Academic Advisement Center
So, you have decided to attend Missouri State University, but you are undecided about a major. Good! The truth is, most beginning college students are not sure about a major or career choice.
Your choice of a major is too significant to rush. Instead, use your first semesters at the university to explore all your possibilities. At Missouri State you are surrounded by resources to help you make important decisions about your future. Until you are ready to declare a major, you will be classified as a pre-major student advised in the Academic Advisement Center, and you will be encouraged to gather information about yourself and your educational and career options. It can take a considerable amount of time and effort to make sound decisions about your future, so be prepared to start the process at the beginning of your college experience.
To begin, enroll in First Year Foundations, a course designed to address public affairs issues and help you make a successful transition to Missouri State. GEP 101 will help you become familiar with the many resources on campus to help you succeed academically and personally and to help you explore various options for your major and career.
Next, see your academic advisor. He or she will be one of the key resource people to help you consider your options for a major. Each person receiving a bachelor’s degree must complete 43-51 hours of general education classes. Your advisor will help you choose courses to fulfill those general education requirements while gaining exposure to a variety of majors offered at Missouri State. He or she also will help guide your research on the requirements for the different majors you will consider. You will be notified by email of your advisor assignment. If you have a question about that assignment, please contact the Academic Advisement Center. So that your advisor can be as useful to you as possible, you need to make and keep advising appointments throughout the semester. Be honest with your advisor about your academic strengths and weaknesses, and share your ideas and concerns about choosing a major.
In order to make a career choice which is right for you, you must know about yourself, your values, your skills and your interests. Begin by asking yourself questions about what you really want out of life. FOCUS 2, a computer program available to students through the Career Center, asks a series of questions to identify possible occupations which may be compatible with your values and interests. Take advantage of the opportunity to work on FOCUS, then make an appointment with a professional career counselor to discuss what you learned. For students who would like to explore career options in a classroom setting, IDS 120: Exploring Majors and Careers is an excellent choice.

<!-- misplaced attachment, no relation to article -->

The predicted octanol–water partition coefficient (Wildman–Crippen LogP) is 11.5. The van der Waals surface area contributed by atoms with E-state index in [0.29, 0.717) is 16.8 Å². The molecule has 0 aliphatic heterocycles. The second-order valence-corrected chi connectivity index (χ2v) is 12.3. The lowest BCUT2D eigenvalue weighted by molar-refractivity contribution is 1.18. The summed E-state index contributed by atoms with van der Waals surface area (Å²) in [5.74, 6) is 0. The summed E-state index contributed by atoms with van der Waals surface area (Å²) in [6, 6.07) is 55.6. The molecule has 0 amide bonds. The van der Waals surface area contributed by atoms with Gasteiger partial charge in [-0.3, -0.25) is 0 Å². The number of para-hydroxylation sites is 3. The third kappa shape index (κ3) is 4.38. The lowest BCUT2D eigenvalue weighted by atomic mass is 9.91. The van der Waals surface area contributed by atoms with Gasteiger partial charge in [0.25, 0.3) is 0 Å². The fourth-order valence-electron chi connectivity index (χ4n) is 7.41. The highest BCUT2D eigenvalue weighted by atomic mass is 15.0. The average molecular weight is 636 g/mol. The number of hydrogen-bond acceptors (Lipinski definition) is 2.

As you continue your self-exploration with career services, you should consider taking inventories that help you clarify your values and interests. Along with knowing yourself, you must know what careers are available. Begin to take an interest in what people do for a living. Ask your friends what their parents do. As you meet people, ask them about their career paths so you can benefit from their experience. Become familiar with the resources in the Career Center. You may wish to gather information at the Majors Fair held each fall.
Another aspect of career exploration is work experience. You may be surprised to find out how much your part-time and summer jobs contribute to your understanding of work, what you like and what you do well. Work experience of any kind is a valuable asset when you are seeking your first full-time position after college. Career-related experience is especially useful. While you are in college, gain some work experience, either part-time or full-time, in paid or volunteer work. For assistance, contact the Student Employment Office and the Career Center.
You also can gain valuable leadership experience through campus organizations. More than 250 student organizations on campus provide opportunities to develop your skills through departmental, professional, social, religious and recreational groups. Contact the Office of Student Engagement for more information.
Begin to seek information and experience now so that your choice of a major will be based on solid facts rather than guesses. Remember, you are not alone in deciding what direction to take with your life.
We challenge you to use Missouri State resources fully while you are on campus. Those resources include the following:
Academic Advisement Center
Bear Claw (Center for Learning and Writing)
The Career Center
CARR 309, Glass 103
Counseling and Testing Center
GEP 101: First Year Foundations
IDS 120: Exploring Majors and Careers
See The Career Center, above
Partners in Education
Office of Student Employment Services
Office of Student Engagement and Campus Volunteer Center